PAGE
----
Temperature Overview

Finally, here are all of the individual temperature results in one simple table for easier comparison.

Room
22°C
Open Benchtable
Gaming Loop
Open Benchtable
Torture
Closed Case
Gaming Loop
Closed Case
Torture
VRM max.
MSI R7 370
Gaming 2G:
63 °C
66 °C
64 °C
67 °C
110 °C
MSI R9 380
Gaming 2G:
64 °C
77 °C
66 °C
78 °C
92 °C
MSI R9 390X
Gaming 8G:
75 °C
79 °C
77 °C
80 °C
101 °C
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277 comments
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  • mikenygmail
    Nicely done AMD. Keep up the good work Lisa! :)
  • FreshPineApples
    Cool
  • BadNight
    Why did you ignore 390? It's basically a 390x for $100 less.
  • Grognak
    390X at 4K is the only one showing anything that could be called an improvement and that's entirely due to the additional RAM, which you can already get on a 290X. I fear for the future.
  • envy14tpe
    Again I am left disappointed....AMD please stop doing this to me. So what I learned is the 390X is the same as the 290X at 1440p or below (which is 95% or more of gamers) and the 390X only excels at 4k but still only on par with the 980 (non ti). Looks like I'm abandoning AMD for my next GPU. damn it.
  • whimseh
    Nice to see 980 Ti still stomps everything, glad I bought one... a wise investment!
  • FormatC
    Quote:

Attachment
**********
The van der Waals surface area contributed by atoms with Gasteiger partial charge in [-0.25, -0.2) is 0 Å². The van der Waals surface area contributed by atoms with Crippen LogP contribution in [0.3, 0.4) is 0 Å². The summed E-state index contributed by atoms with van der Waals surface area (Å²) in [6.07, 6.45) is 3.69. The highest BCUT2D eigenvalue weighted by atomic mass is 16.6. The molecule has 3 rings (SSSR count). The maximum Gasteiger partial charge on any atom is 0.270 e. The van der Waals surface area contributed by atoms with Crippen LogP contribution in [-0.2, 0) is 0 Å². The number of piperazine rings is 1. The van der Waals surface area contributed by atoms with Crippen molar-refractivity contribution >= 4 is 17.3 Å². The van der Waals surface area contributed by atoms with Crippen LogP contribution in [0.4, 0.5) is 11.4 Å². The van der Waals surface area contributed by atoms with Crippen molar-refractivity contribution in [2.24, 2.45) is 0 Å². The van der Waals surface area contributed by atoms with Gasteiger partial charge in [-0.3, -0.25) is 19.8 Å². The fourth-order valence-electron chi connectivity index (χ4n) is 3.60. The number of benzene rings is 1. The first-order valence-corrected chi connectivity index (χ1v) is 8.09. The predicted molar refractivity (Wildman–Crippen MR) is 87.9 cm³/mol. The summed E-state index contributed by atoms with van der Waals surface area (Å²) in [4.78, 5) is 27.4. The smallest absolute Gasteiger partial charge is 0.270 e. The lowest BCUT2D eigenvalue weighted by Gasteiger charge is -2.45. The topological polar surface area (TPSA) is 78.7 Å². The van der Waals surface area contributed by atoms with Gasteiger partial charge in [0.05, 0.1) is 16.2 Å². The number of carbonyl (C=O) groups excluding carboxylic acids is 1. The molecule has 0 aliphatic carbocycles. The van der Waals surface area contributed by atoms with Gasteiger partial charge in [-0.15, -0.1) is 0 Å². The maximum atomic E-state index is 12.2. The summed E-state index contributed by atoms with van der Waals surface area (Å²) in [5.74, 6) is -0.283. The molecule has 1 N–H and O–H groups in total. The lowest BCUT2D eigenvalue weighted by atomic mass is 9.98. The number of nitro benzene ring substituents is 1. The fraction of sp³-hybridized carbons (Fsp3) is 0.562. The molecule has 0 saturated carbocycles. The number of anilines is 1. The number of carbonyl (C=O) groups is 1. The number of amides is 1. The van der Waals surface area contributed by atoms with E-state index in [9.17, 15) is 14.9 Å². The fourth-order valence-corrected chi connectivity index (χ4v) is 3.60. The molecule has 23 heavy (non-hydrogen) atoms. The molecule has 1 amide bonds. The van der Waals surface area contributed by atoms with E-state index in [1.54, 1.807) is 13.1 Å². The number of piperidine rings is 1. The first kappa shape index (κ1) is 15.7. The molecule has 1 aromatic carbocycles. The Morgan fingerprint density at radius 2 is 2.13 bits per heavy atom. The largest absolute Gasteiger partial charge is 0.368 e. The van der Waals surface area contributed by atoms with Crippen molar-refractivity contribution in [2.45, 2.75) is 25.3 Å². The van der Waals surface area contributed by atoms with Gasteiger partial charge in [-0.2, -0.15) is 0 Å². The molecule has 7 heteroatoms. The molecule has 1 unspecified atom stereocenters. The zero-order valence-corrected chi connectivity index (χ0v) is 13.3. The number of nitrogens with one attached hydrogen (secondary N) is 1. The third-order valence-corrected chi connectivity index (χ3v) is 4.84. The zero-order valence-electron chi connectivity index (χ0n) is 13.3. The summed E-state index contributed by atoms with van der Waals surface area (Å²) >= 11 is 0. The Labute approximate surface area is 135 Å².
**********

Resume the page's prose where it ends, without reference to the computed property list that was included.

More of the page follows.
Why did you ignore 390?
    I can only test what I have. Too less samples :(

    The 390X is'nt a bad card per se - it depends a lot at the price and your personal preferences.
  • fudoka711
    Wait, I think I'm misunderstanding something. Is the 390x a rebranding of the 290x, but costing $100 more??
  • HideOut
    Quote:
    Nice to see 980 Ti still stomps everything, glad I bought one... a wise investment!

    These are rebadge cards, their new cards are due out in days. Fanboy
  • de5_Roy
    MSI R9 390X Gaming 8G's texture fillrate in the spec table (1st page) may have been incorrect. the gpu-z screeny shows 193.6 GTexels/sec.
  • HideOut
    While im at it, theres a typo up top (maybe someone else pointed it out by now?)

    390x/290x water cooled. Texture fill rates should be the same but they are not.
  • mikenygmail
    Impressive, AMD really did well with the Fiji archictecture, though you wouldn't really know it from the article and comments.
  • FormatC
    @HideOut & de5_Roy
    There are typos in US this version, in German it was already fixed. Copy'n'Paste from an older table. Sorry. I'll inform my US colleagues to fix ist soon.
  • vertexx
    Love all that MSI Red & Black!

    I wonder what a fully enabled Tonga GPU could do.....
  • afya